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A Defense of Asset Securitization from Bedford Falls

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4 Responses

  1. Brett says:

    Great post Nate, but I have one question. You say, “This basic but not insurmountable problem was coupled in the case of the MBSs with a number of government policies designed to increase home ownership by incentivizing debt, as opposed to — for example — subsidizing equity.”

    I take it that you are referring to Fannie and Freddie, which were able to finance a lot of bad (but not the worst, due to their “conforming” guidelines) mortgages because investors bought their debt on the belief (now confirmed) that the government would not let their GSE’s fail.

    What I don’t understand is how the presence of a big “dumb investor” like Fannie/Freddie in the MBS market contributes to the principal-agent problem you identify. Is the theory that if I see someone else jumping off a cliff I will do so too?

  2. Bruce Boyden says:

    I should preface all of my comments on this subject with the caveat that this is not my area.

    Nate, I agree with you that MBSs are not inherently evil. But the problem you identify with them–”the separation of information about risk from the holders of risk”–is a huge one, and seems to have been pretty prevalent. The opinion seemed to have gotten widespread that securitization performed some sort of voodoo magic that eliminated the risk of a housing downturn causing loan defaults. It’s just like the Internet bubble. Sure, the instruments themselves were not bad, but the market for them was pretty screwed up.

  3. Nate Oman says:

    Brett: Fannie and Freddie were supposed to be the experts in moral hazard management and to the extent that they packaged subprime junk investors may have reasonably relied on that expertise. Of course, Fannie and Freddie even in their final let’s-jump-into-the-subprime-market too phase were not, as I understand it, as bad as some of the other bundlers. It seems to me that the big problem with Fannie and Freddie is not that they caused everyone else to behave stupidly, blithely acting as though there was no moral hazard where there in fact was one. Rather it is that they were central insturments of a government policy designed to facilitate home ownership by subsidizing debt. As it happens, I think that there are lots of good externality and nudge paterialism arguments for encouraging home ownership. However, the government could have done this by, for example, subsidizing down payments, which would have reduced the cost to buyers while also reducing systemic risk (larger equity cushions on loans). What they did instead was subsidize home ownership by making ever riskier loans on the basis of their government subsidized credit. This increased homeownership, but it also increased systemic risk.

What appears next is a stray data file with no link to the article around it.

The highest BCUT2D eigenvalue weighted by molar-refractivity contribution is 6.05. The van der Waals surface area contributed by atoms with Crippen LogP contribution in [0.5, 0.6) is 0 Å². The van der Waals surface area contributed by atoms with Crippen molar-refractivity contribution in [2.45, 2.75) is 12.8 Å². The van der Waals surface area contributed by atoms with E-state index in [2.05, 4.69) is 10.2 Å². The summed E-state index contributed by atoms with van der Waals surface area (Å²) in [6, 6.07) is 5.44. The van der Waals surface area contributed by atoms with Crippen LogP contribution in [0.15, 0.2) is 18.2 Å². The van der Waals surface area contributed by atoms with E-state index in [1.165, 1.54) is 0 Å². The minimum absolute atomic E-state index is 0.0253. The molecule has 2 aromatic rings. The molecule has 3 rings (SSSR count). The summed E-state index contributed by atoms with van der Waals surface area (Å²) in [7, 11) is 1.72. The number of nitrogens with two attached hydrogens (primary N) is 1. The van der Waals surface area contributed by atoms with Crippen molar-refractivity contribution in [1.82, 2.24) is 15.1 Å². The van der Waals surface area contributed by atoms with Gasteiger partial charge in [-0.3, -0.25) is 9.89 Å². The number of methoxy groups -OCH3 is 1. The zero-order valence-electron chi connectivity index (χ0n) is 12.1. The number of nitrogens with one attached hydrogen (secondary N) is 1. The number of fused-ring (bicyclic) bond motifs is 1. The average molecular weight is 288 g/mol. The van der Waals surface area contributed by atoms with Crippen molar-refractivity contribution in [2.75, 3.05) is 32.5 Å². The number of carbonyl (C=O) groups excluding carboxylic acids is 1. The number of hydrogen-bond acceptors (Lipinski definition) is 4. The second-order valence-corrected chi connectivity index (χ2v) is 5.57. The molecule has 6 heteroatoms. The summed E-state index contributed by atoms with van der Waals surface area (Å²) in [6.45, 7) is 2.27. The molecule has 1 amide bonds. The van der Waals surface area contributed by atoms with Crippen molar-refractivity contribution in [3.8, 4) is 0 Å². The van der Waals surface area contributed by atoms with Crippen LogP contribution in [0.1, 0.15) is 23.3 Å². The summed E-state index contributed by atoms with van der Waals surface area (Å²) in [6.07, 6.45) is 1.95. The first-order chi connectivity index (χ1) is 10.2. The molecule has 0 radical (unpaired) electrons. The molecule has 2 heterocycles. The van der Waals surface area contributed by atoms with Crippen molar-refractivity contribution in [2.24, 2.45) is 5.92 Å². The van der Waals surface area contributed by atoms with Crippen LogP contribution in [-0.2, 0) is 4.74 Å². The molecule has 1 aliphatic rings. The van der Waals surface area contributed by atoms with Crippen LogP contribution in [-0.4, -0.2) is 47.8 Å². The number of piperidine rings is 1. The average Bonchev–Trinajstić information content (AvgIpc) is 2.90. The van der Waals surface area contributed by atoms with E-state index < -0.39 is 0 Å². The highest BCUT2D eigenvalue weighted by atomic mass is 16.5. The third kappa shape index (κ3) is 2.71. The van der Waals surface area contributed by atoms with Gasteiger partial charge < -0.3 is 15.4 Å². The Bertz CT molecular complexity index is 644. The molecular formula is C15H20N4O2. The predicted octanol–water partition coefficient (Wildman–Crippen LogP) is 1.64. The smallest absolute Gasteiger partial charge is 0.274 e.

Bruce: After the tech stock bubble burst no one went around saying that equity stocks were really a vehicle for fraud. The differences is that people have a less intuitive understanding of CDOs, and I think that there is a stronger tendency to discount their virtues. For what it is worth, my understanding is that the voodoo magic was done less via securitization per se than by credit scoring models that failed to accurately forecast risk. In other words, financial analysts thought that they could look at a bundle of loans and predict default rates on the basis of statistical models of the homebuyers’ personal characteristics. These models had been performing pretty well in terms of predicting default rates. Accordingly, folks thought that people were discouting home mortgages more than they should be discounted based on their real risk profile. It now seems, however, that the performance of past loans, which had been apparently predicted by credit scoring, was actually a function of rising real estate prices, so that when those prices fell the models no longer accurately predicted default rates. Note, if this story is true (and I am not sure that it is) then we would have had a huge financial shock any way when the housing market dried up even in the absence of CDOs. It’s just that the shock would have been felt exclusively by lenders and purchasers of loan particpations rather than by holders of MBSs.

    Of course, nothing that I’ve said here speaks to the effects of credit default swaps and other forms of credit derivatives. Even here, I am willing to make an argument in favor of the derivatives (realizing that on some definitions, MBS are credit derivatives as well), but I think that the case is weaker than it is for MBSs. In much of the chatter that I have seen and heard however from pundits and politicians, you would think that a CDO and a credit default swap were one and the same thing and equally nefarious.

  4. AndyK says:

    Now imagine the Savings-and-Loan were required to value its assets at its current value, creating artificial highs as the market goes up, and artificially deflates loan value as the market goes down. The liquidity problem would be much worse! And that’s where we are today. Thank you Congress.